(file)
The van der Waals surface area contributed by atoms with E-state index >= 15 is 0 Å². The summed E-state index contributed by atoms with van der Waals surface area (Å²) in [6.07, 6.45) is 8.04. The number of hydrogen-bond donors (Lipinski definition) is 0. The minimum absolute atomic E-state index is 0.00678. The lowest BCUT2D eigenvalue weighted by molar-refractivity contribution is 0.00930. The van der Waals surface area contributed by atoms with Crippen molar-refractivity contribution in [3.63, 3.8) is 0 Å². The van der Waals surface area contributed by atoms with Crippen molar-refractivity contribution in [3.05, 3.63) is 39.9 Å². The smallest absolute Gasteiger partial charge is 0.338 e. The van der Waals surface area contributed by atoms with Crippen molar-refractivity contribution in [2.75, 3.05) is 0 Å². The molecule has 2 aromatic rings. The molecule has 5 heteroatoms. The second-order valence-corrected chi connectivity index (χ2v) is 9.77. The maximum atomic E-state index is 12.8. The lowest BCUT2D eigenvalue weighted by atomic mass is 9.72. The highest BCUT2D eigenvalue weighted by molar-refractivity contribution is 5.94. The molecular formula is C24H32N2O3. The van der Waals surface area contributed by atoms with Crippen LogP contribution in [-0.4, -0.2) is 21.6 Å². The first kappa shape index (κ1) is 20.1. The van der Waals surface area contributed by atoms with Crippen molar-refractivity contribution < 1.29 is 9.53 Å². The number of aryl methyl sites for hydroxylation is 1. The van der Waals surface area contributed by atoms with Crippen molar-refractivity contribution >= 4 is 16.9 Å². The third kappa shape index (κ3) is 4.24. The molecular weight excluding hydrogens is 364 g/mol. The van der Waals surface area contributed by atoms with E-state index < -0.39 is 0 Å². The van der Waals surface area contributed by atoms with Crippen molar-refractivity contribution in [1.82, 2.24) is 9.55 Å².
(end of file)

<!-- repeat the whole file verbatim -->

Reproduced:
The van der Waals surface area contributed by atoms with E-state index >= 15 is 0 Å². The summed E-state index contributed by atoms with van der Waals surface area (Å²) in [6.07, 6.45) is 8.04. The number of hydrogen-bond donors (Lipinski definition) is 0. The minimum absolute atomic E-state index is 0.00678. The lowest BCUT2D eigenvalue weighted by molar-refractivity contribution is 0.00930. The van der Waals surface area contributed by atoms with Crippen molar-refractivity contribution in [3.63, 3.8) is 0 Å². The van der Waals surface area contributed by atoms with Crippen molar-refractivity contribution in [3.05, 3.63) is 39.9 Å². The smallest absolute Gasteiger partial charge is 0.338 e. The van der Waals surface area contributed by atoms with Crippen molar-refractivity contribution in [2.75, 3.05) is 0 Å². The molecule has 2 aromatic rings. The molecule has 5 heteroatoms. The second-order valence-corrected chi connectivity index (χ2v) is 9.77. The maximum atomic E-state index is 12.8. The lowest BCUT2D eigenvalue weighted by atomic mass is 9.72. The highest BCUT2D eigenvalue weighted by molar-refractivity contribution is 5.94. The molecular formula is C24H32N2O3. The van der Waals surface area contributed by atoms with Crippen LogP contribution in [-0.4, -0.2) is 21.6 Å². The first kappa shape index (κ1) is 20.1. The van der Waals surface area contributed by atoms with Crippen molar-refractivity contribution < 1.29 is 9.53 Å². The number of aryl methyl sites for hydroxylation is 1. The van der Waals surface area contributed by atoms with Crippen molar-refractivity contribution >= 4 is 16.9 Å². The third kappa shape index (κ3) is 4.24. The molecular weight excluding hydrogens is 364 g/mol. The van der Waals surface area contributed by atoms with E-state index < -0.39 is 0 Å². The van der Waals surface area contributed by atoms with Crippen molar-refractivity contribution in [1.82, 2.24) is 9.55 Å².